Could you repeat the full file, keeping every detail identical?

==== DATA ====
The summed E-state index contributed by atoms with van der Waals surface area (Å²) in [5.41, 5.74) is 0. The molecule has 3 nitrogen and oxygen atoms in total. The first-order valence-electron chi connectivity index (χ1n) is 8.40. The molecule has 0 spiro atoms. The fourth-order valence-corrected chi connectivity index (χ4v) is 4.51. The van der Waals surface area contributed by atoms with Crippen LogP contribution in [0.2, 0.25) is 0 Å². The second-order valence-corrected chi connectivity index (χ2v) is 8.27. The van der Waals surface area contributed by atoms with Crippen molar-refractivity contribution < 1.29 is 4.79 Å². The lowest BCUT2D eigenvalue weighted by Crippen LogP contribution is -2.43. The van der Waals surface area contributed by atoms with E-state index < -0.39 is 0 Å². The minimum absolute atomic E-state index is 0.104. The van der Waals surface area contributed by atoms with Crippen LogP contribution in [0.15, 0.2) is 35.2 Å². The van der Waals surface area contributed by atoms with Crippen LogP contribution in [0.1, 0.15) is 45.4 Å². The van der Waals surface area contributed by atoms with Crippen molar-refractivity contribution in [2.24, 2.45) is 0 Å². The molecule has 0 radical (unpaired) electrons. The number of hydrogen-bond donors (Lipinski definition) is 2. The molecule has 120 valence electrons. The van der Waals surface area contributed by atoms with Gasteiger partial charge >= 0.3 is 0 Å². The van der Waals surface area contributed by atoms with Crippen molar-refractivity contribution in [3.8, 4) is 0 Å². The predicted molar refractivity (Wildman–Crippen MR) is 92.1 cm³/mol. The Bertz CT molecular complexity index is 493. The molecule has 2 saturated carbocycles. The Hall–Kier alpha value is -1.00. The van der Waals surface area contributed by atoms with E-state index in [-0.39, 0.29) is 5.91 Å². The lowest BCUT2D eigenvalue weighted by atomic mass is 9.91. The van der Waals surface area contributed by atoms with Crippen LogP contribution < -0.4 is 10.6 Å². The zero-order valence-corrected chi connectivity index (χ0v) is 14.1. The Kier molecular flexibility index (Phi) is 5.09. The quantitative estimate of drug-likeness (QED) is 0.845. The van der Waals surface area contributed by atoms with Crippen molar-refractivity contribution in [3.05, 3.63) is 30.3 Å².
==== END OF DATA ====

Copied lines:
The summed E-state index contributed by atoms with van der Waals surface area (Å²) in [5.41, 5.74) is 0. The molecule has 3 nitrogen and oxygen atoms in total. The first-order valence-electron chi connectivity index (χ1n) is 8.40. The molecule has 0 spiro atoms. The fourth-order valence-corrected chi connectivity index (χ4v) is 4.51. The van der Waals surface area contributed by atoms with Crippen LogP contribution in [0.2, 0.25) is 0 Å². The second-order valence-corrected chi connectivity index (χ2v) is 8.27. The van der Waals surface area contributed by atoms with Crippen molar-refractivity contribution < 1.29 is 4.79 Å². The lowest BCUT2D eigenvalue weighted by Crippen LogP contribution is -2.43. The van der Waals surface area contributed by atoms with E-state index < -0.39 is 0 Å². The minimum absolute atomic E-state index is 0.104. The van der Waals surface area contributed by atoms with Crippen LogP contribution in [0.15, 0.2) is 35.2 Å². The van der Waals surface area contributed by atoms with Crippen LogP contribution in [0.1, 0.15) is 45.4 Å². The van der Waals surface area contributed by atoms with Crippen molar-refractivity contribution in [2.24, 2.45) is 0 Å². The molecule has 0 radical (unpaired) electrons. The number of hydrogen-bond donors (Lipinski definition) is 2. The molecule has 120 valence electrons. The van der Waals surface area contributed by atoms with Gasteiger partial charge >= 0.3 is 0 Å². The van der Waals surface area contributed by atoms with Crippen molar-refractivity contribution in [3.8, 4) is 0 Å². The predicted molar refractivity (Wildman–Crippen MR) is 92.1 cm³/mol. The Bertz CT molecular complexity index is 493. The molecule has 2 saturated carbocycles. The Hall–Kier alpha value is -1.00. The van der Waals surface area contributed by atoms with E-state index in [-0.39, 0.29) is 5.91 Å². The lowest BCUT2D eigenvalue weighted by atomic mass is 9.91. The van der Waals surface area contributed by atoms with Crippen LogP contribution < -0.4 is 10.6 Å². The zero-order valence-corrected chi connectivity index (χ0v) is 14.1. The Kier molecular flexibility index (Phi) is 5.09. The quantitative estimate of drug-likeness (QED) is 0.845. The van der Waals surface area contributed by atoms with Crippen molar-refractivity contribution in [3.05, 3.63) is 30.3 Å².